INDIANAPOLIS — Most voters may not know a state Supreme Court justice up for retention election next Tuesday wrote the opinion in a landmark ruling that cleared the way for the maker of some “copycat” toy machine guns to be criminally prosecuted.
That ruling – along with more than 600 votes cast or opinions written by Justice Robert D. Rucker since he was appointed to the bench in 1999 – is on an easy-to-access public website created to give voters more information about candidates they may know the least about: the judges who sit on the state’s appellate courts.
For most voters, visiting the website, courts.IN.gov/retention, may be one of the only ways to learn about the two state Supreme Court justices and four state Court of Appeals judges who are on the November ballot.
One of them, Supreme Court Justice Steven David, has his own website, prompted by critics who want to oust him for a decision he wrote that said citizens don’t have a right to forcibly resist police. But that’s a rarity: In Indiana, appellate judges up for retention typically may not campaign unless they face active, organized opposition. It’s been that way since 1970, when Indiana voters amended the constitution to do away with direct election of the state’s appellate court judges and into place a “merit selection” process intended to keep partisanship and political pressures at bay.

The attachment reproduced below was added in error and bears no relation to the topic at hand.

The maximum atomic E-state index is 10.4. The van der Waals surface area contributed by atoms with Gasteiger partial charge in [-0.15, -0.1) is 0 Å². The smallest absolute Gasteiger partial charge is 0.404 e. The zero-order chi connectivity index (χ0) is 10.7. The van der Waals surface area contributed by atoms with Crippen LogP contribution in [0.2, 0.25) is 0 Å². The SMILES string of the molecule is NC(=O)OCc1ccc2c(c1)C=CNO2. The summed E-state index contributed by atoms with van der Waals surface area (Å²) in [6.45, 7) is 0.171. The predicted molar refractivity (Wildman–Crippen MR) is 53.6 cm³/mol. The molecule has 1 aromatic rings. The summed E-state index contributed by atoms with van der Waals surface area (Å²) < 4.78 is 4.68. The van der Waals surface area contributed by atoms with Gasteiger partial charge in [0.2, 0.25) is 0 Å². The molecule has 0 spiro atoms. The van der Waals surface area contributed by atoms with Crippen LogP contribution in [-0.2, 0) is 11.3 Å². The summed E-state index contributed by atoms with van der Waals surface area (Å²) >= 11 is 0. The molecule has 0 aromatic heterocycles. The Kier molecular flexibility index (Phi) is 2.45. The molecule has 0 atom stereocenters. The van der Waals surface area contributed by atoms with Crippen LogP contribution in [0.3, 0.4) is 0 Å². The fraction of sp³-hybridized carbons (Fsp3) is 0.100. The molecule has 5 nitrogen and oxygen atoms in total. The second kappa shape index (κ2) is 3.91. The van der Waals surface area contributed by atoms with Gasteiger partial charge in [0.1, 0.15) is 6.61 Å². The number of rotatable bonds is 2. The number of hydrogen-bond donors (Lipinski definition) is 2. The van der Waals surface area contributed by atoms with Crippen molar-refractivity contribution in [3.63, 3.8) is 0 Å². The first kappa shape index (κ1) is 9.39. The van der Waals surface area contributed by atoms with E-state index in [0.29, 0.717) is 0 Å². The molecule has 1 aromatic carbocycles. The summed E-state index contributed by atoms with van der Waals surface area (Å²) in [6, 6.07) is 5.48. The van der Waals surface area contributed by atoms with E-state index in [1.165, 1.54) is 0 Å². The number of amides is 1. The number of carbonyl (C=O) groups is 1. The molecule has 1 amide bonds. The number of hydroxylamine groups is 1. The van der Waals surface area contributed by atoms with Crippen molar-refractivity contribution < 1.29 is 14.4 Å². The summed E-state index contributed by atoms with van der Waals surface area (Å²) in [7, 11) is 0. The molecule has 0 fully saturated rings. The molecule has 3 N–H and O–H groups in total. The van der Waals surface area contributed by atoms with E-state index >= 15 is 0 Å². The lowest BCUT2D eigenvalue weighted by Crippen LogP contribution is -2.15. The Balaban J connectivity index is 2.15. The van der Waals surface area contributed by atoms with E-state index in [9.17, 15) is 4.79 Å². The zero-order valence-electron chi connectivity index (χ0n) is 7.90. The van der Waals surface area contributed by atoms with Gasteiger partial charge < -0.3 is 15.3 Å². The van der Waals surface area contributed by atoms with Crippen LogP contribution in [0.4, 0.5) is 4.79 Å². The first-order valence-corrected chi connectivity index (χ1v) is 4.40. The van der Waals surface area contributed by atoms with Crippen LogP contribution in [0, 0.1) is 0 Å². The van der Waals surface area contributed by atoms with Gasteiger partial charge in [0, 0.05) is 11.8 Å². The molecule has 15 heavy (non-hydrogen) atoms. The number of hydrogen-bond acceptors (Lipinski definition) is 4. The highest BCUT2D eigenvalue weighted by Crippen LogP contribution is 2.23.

Under the system, a seven-member judicial nominating commission vets applicants, and then recommends three finalists to the governor who then appoints one to the bench. Voters still have some say: After serving two years, the justice or judge has to stand for retention and let voters decide if he or she has earned another term.
“I think its served Indiana very well,” said retired Supreme Court Chief Justice Randall Shepard, who spent 27 years on the bench and survived two retention elections. “It’s created courts that are generally centrist and modern in their viewpoint.”